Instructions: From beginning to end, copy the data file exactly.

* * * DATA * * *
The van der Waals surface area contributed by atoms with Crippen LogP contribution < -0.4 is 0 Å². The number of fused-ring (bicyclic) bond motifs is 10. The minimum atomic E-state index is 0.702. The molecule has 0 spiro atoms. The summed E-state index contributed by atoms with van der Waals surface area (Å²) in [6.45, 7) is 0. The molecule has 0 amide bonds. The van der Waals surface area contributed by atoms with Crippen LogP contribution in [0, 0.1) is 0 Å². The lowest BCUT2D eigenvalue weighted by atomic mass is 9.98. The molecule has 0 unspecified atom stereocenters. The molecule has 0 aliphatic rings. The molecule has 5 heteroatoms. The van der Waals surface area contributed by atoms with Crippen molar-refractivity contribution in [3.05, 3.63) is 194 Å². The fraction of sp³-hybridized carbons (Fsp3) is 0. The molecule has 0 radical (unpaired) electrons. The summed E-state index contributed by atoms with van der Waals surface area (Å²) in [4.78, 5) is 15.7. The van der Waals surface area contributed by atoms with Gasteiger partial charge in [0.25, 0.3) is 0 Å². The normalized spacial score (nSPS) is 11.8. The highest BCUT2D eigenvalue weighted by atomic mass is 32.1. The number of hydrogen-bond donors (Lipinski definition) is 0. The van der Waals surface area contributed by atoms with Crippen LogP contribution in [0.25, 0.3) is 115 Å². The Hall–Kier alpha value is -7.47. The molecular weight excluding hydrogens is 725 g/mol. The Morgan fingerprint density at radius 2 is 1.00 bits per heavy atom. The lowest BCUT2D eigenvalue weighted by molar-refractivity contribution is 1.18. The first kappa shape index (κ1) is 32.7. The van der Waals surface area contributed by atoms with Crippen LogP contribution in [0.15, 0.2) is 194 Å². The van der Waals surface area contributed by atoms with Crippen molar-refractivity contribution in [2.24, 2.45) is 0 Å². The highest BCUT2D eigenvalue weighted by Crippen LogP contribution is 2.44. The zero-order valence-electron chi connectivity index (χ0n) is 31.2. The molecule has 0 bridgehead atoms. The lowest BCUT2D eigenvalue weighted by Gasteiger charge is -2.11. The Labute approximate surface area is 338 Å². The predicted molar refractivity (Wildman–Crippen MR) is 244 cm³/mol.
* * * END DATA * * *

The van der Waals surface area contributed by atoms with Crippen LogP contribution < -0.4 is 0 Å². The number of fused-ring (bicyclic) bond motifs is 10. The minimum atomic E-state index is 0.702. The molecule has 0 spiro atoms. The summed E-state index contributed by atoms with van der Waals surface area (Å²) in [6.45, 7) is 0. The molecule has 0 amide bonds. The van der Waals surface area contributed by atoms with Crippen LogP contribution in [0, 0.1) is 0 Å². The lowest BCUT2D eigenvalue weighted by atomic mass is 9.98. The molecule has 0 unspecified atom stereocenters. The molecule has 0 aliphatic rings. The molecule has 5 heteroatoms. The van der Waals surface area contributed by atoms with Crippen molar-refractivity contribution in [3.05, 3.63) is 194 Å². The fraction of sp³-hybridized carbons (Fsp3) is 0. The molecule has 0 radical (unpaired) electrons. The summed E-state index contributed by atoms with van der Waals surface area (Å²) in [4.78, 5) is 15.7. The van der Waals surface area contributed by atoms with Gasteiger partial charge in [0.25, 0.3) is 0 Å². The normalized spacial score (nSPS) is 11.8. The highest BCUT2D eigenvalue weighted by atomic mass is 32.1. The number of hydrogen-bond donors (Lipinski definition) is 0. The van der Waals surface area contributed by atoms with Crippen LogP contribution in [0.25, 0.3) is 115 Å². The Hall–Kier alpha value is -7.47. The molecular weight excluding hydrogens is 725 g/mol. The Morgan fingerprint density at radius 2 is 1.00 bits per heavy atom. The lowest BCUT2D eigenvalue weighted by molar-refractivity contribution is 1.18. The first kappa shape index (κ1) is 32.7. The van der Waals surface area contributed by atoms with Crippen LogP contribution in [0.15, 0.2) is 194 Å². The van der Waals surface area contributed by atoms with Crippen molar-refractivity contribution in [2.24, 2.45) is 0 Å². The highest BCUT2D eigenvalue weighted by Crippen LogP contribution is 2.44. The zero-order valence-electron chi connectivity index (χ0n) is 31.2. The molecule has 0 bridgehead atoms. The lowest BCUT2D eigenvalue weighted by Gasteiger charge is -2.11. The Labute approximate surface area is 338 Å². The predicted molar refractivity (Wildman–Crippen MR) is 244 cm³/mol.